An ultrathin electronic skin (e-skin) that can measure oxygen levels when stuck to the body has been developed by Japanese scientists. The e-skin is developed using flexible electronics that can be worn as a second skin for biomedical applications.
The e-skin can be used by athletes to view their heart rates, sugar levels, and work rate. This helps provide doctors with continuous vital signs without the need for repeatedly attaching and removing medical equipment. While others could use e-skin to monitor their body health metrics.
‘The ultrathin, ultra-flexible electronic skin can be used to monitor heart rates, sugar levels, and measure blood oxygen levels. ’
Advertisement"Such is the promise of ultra-thin, flexible, and non-constraining skin-level electronics," said Takao Someya, head of the research group seeking to develop e-skin at the University of Tokyo's Graduate School of Engineering.
The film is composed of alternating layers of a ceramic material (silicon oxynitrite) and Parylene (a polymer coating). The protective film prevented the passage of oxygen and water vapor in the air, extending their lifetime from a few hours seen in prior research to several days. The overall thickness of the e-skin is 3 microns (3 millionths of a meter), which is ten times thinner than our skin.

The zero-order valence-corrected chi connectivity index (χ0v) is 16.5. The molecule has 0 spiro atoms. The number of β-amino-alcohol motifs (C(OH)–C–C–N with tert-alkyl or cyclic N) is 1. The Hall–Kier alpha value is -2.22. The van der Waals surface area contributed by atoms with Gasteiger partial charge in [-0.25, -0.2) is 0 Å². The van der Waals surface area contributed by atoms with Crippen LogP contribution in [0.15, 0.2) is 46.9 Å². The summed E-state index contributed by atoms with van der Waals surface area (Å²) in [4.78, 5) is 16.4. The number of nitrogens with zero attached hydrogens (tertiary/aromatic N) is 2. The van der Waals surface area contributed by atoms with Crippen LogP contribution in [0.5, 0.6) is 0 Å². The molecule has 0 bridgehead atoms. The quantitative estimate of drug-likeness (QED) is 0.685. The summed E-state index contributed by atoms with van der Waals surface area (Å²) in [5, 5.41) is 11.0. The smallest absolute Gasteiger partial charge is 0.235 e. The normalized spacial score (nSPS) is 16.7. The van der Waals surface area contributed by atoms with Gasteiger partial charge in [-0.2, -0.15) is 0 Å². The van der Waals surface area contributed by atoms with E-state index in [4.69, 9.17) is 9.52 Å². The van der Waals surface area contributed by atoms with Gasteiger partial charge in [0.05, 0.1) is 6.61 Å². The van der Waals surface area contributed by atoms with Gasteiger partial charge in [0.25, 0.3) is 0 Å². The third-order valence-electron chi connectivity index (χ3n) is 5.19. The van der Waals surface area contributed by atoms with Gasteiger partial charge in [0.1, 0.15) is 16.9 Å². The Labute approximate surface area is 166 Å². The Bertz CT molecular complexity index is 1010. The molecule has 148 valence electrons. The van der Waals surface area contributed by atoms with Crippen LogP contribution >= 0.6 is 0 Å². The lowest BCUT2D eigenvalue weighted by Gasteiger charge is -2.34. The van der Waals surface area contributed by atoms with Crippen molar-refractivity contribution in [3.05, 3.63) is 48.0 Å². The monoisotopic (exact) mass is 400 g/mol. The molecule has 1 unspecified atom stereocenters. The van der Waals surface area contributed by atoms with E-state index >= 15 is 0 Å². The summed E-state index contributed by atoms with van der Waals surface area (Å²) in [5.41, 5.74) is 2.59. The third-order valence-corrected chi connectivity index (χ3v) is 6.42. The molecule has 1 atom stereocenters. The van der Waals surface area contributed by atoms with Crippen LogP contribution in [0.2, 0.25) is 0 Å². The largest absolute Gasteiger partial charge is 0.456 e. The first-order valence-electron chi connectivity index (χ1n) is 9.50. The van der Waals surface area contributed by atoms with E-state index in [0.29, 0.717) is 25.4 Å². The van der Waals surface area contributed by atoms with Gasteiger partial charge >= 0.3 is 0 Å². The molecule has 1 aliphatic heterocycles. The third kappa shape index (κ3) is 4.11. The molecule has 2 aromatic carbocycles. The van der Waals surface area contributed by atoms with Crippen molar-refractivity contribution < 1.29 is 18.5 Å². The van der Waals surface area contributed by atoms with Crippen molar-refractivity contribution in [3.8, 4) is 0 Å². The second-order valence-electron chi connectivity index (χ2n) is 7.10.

The scientists attached transparent indium tin oxide (ITO) electrodes to an ultrathin substrate without damaging it, making the e-skin display possible. They created polymer light-emitting diodes (PLEDs) and organic photodetectors (OPDs), using new protective layer and ITO electrodes.
The PLEDs were three micrometers thick and over six times more efficient than previously reported ultrathin PLEDs. Researchers combined red and green PLEDs with a photodetector to demonstrate a blood oxygen sensor.
"The device unobtrusively measures the oxygen concentration of blood when laminated on a finger," said lead researcher Tomoyuki Yokota and colleagues.
"Ultimately, flexible organic optical sensors may be directly laminated on organs to monitor the blood oxygen level during and after surgery," he added.
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